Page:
On a family holiday almost 40 years ago I visited Winsford, the village on the edge of Exmoor where Ernest Bevin was born (and Boris Johnson was raised). Having read the first book in Alan Bullock’s scholarly three-volume biography, I’d become a convinced Bevinite (not to be confused with the followers of Nye Bevan, his near namesake and bête noire). As it was the centenary of Bevin’s birth I expected to find some kind of commemoration, but there was nothing apart from a faded plaque on the cottage he was born in. I asked the woman serving in the Post Office opposite if I’d missed anything, but she’d never heard of the great man. This alone explains why a book seeking to reacquaint us with one of the towering political figures of the 20th century is so long overdue.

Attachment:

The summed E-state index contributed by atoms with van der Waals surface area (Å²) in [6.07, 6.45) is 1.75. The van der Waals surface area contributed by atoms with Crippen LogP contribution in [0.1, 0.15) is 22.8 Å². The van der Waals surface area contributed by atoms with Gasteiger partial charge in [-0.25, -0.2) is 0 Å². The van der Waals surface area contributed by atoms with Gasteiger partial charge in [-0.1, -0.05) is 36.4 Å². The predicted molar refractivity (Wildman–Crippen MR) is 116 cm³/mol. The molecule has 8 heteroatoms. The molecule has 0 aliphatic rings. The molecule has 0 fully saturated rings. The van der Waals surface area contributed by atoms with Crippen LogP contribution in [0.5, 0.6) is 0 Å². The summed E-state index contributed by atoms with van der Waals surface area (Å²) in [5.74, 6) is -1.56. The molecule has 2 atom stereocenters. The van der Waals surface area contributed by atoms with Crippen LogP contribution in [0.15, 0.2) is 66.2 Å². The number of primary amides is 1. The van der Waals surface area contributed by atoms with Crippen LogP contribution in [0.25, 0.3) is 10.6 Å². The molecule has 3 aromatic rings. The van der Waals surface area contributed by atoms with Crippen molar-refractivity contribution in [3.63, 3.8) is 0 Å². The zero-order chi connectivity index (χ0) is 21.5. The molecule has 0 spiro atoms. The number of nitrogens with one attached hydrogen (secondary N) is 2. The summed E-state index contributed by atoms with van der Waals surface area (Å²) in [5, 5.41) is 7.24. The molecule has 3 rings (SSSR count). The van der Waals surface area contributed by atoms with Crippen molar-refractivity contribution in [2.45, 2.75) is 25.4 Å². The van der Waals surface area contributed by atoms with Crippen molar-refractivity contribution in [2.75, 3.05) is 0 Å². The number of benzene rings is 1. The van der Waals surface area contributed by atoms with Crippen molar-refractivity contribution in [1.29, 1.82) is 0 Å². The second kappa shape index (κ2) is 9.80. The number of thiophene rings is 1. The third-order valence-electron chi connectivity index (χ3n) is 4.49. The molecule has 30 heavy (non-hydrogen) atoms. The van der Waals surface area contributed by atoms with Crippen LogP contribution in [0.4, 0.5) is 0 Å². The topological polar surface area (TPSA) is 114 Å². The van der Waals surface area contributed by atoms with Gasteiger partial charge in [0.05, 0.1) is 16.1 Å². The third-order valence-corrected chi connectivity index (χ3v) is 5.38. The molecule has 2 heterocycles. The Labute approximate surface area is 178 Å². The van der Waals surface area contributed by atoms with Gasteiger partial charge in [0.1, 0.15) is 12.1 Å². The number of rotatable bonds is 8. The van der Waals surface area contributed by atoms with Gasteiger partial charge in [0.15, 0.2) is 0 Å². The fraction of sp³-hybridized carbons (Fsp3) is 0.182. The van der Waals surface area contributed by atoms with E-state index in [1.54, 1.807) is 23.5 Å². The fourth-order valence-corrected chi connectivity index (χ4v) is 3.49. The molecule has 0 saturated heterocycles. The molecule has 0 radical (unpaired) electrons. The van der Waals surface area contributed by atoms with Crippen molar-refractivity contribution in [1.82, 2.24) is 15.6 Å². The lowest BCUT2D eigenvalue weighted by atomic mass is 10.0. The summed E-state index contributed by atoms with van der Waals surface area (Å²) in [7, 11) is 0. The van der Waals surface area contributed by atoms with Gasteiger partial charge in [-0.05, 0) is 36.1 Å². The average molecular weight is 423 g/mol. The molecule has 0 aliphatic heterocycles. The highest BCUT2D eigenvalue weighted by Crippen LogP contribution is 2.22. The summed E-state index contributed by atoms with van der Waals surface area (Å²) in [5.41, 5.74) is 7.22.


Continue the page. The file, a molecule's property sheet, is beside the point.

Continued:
Bevin always planned to retire at 60. By then he would have been at work for almost half a century. At the age of 11 he was doing a ten-hour day as a farmhand, his mother having died three years earlier. (He never knew who his father was.) Despite his humble origins, by the late 1930s he’d already created the biggest trade union in the free world, rescued the Daily Herald from obscurity and overseen its rise to become the first newspaper to reach a circulation of a million, and built Transport House, the great edifice that served as the headquarters not just of his Transport and General Workers Union but of the Labour party and TUC as well.
Like so many other ‘flowers born to blush unseen’, Bevin had found an outlet for his talents in the trade union movement. An advocate of Ben Tillett’s New Unionism, he believed that the salvation of the working class was to be found in industrial organisation rather than political revolution.